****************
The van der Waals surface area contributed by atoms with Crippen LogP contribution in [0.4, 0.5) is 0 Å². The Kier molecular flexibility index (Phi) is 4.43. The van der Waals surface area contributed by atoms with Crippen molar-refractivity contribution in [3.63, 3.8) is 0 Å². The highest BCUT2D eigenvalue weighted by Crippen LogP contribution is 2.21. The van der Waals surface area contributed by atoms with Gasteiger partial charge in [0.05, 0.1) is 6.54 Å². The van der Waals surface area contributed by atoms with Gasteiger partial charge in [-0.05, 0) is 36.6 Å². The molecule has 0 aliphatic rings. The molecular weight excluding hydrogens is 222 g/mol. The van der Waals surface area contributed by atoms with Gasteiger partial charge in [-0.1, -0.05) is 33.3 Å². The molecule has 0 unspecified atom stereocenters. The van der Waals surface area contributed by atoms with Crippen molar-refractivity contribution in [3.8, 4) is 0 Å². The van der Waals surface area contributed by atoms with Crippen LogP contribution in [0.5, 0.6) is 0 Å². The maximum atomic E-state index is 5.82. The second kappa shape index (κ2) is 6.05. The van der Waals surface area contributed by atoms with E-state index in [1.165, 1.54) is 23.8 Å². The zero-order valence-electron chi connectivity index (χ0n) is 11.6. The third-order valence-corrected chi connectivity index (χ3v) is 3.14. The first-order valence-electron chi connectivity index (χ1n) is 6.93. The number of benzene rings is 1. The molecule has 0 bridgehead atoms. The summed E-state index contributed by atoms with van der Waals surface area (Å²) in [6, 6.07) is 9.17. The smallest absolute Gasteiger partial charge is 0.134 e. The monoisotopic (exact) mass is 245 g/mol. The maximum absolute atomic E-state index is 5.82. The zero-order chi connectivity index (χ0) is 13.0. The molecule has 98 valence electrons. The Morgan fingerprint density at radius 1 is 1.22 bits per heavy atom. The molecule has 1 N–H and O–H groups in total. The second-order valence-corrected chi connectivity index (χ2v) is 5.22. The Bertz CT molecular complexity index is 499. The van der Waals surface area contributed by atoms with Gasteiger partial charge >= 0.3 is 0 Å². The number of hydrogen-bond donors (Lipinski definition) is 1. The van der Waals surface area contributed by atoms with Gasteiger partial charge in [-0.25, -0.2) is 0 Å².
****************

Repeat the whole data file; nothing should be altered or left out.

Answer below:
The van der Waals surface area contributed by atoms with Crippen LogP contribution in [0.4, 0.5) is 0 Å². The Kier molecular flexibility index (Phi) is 4.43. The van der Waals surface area contributed by atoms with Crippen molar-refractivity contribution in [3.63, 3.8) is 0 Å². The highest BCUT2D eigenvalue weighted by Crippen LogP contribution is 2.21. The van der Waals surface area contributed by atoms with Gasteiger partial charge in [0.05, 0.1) is 6.54 Å². The van der Waals surface area contributed by atoms with Gasteiger partial charge in [-0.05, 0) is 36.6 Å². The molecule has 0 aliphatic rings. The molecular weight excluding hydrogens is 222 g/mol. The van der Waals surface area contributed by atoms with Gasteiger partial charge in [-0.1, -0.05) is 33.3 Å². The molecule has 0 unspecified atom stereocenters. The van der Waals surface area contributed by atoms with Crippen molar-refractivity contribution in [3.8, 4) is 0 Å². The van der Waals surface area contributed by atoms with Crippen LogP contribution in [0.5, 0.6) is 0 Å². The maximum atomic E-state index is 5.82. The second kappa shape index (κ2) is 6.05. The van der Waals surface area contributed by atoms with E-state index in [1.165, 1.54) is 23.8 Å². The zero-order valence-electron chi connectivity index (χ0n) is 11.6. The third-order valence-corrected chi connectivity index (χ3v) is 3.14. The first-order valence-electron chi connectivity index (χ1n) is 6.93. The number of benzene rings is 1. The molecule has 0 bridgehead atoms. The summed E-state index contributed by atoms with van der Waals surface area (Å²) in [6, 6.07) is 9.17. The smallest absolute Gasteiger partial charge is 0.134 e. The monoisotopic (exact) mass is 245 g/mol. The maximum absolute atomic E-state index is 5.82. The zero-order chi connectivity index (χ0) is 13.0. The molecule has 98 valence electrons. The Morgan fingerprint density at radius 1 is 1.22 bits per heavy atom. The molecule has 1 N–H and O–H groups in total. The second-order valence-corrected chi connectivity index (χ2v) is 5.22. The Bertz CT molecular complexity index is 499. The van der Waals surface area contributed by atoms with Gasteiger partial charge >= 0.3 is 0 Å². The number of hydrogen-bond donors (Lipinski definition) is 1. The van der Waals surface area contributed by atoms with Gasteiger partial charge in [-0.25, -0.2) is 0 Å².